i) f - effective focal length of the pin hole camera;
ii) kappal - 1st order radial lens distortion coefficient;
iii and iv) Cx, Cy - coordinates of center of radial lens distortion and the piercing point of the camera coordinate frame's Z axis with the camera's sensor plane;
v) sx - scale factor to account for any uncertainty due to framegrabber horizontal scanline resampling, and six external (also called extrinsic or exterior) parameters:
i) Rx, Ry, Rz - rotation angles for the transform between the world and camera coordinate frames, and ii) Tx, Ty, Tz - translational components for the transform between the world and camera coordinate frames.
The internal parameters describe how the camera forms an image while the external parameters describe the camera's pose (i.e. position and orienta-tion) in the world coordinate frame. Calibration data for the model consists of 3D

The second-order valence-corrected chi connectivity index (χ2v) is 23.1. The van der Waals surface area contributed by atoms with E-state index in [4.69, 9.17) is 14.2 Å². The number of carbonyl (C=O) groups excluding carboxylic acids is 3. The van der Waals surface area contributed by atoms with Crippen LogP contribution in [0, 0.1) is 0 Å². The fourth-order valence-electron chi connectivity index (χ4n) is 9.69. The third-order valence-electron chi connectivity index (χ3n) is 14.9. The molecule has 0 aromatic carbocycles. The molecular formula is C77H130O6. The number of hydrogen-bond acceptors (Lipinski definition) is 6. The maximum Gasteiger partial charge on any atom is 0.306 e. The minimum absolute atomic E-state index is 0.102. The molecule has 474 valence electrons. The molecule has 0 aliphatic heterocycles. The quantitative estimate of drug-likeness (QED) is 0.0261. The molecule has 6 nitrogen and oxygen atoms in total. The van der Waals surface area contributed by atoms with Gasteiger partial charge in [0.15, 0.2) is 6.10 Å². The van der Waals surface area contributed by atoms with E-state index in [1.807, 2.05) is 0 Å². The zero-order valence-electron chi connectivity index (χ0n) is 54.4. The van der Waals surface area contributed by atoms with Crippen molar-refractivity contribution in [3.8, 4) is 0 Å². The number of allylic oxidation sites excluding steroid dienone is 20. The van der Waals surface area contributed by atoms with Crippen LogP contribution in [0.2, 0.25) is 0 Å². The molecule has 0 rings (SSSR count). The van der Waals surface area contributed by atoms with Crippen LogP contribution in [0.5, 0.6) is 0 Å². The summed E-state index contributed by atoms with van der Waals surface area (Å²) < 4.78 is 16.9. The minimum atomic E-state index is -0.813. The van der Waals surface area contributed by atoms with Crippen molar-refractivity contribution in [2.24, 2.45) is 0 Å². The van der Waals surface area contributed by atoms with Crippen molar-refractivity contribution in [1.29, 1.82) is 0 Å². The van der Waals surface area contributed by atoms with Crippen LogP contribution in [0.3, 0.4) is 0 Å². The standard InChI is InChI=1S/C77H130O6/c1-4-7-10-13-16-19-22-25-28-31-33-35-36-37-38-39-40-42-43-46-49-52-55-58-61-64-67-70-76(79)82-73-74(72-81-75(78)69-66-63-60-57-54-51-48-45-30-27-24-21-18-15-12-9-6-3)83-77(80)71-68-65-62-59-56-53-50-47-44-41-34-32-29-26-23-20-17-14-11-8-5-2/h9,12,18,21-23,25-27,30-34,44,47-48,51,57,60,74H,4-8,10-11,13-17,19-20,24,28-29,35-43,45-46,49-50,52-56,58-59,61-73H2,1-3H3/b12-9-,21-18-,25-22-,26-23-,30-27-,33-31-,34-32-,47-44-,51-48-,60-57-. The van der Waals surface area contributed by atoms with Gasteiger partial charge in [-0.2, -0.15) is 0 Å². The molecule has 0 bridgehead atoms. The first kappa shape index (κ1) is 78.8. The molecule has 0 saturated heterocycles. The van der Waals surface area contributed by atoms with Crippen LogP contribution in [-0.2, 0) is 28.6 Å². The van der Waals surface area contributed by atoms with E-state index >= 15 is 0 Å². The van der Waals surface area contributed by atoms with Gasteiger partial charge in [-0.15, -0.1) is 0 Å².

(x,y,z) world coordinates of a feature point (in mm for example) and corresponding 2D coordinates (Xf,Yf) (typically in pixels) of the feature point in the image. Two forms of calibration are possible:
coplanar - the calibration points lie in a single plane in 3D, and non-coplanar - the calibration points occupy a 3D volume.
As illustrated in Fig. 2, the first step in calibration is to position the camera on the robot arm so it is orthogonal to the template ( using the mirror approa-ch), and defining the "User Frame" for the robot aligned with the template used for calibration. Next the camera intrinsic parameter and the "Camera - > User Frame "

transformation are computed considering the user frame. Next, the "Camera - >
Tool" transformation is computed using the "Camera -> User Frame " transforma-tion and inquiring the robot about the "Tool "position in "User Frame" .
Teaching Teaching the object is the process of a) selection from the object's image of a set of at least 6 features, and memorizing the "description" of the features and the relative positions in the image. Features can be edges, holes, corners, blobs ( extracted from the image ) or simply a region of the image witch will be used in a pattern match. First, a large unique feature is selected to be considered anchor feature. The other selected features are small features relative to the first one;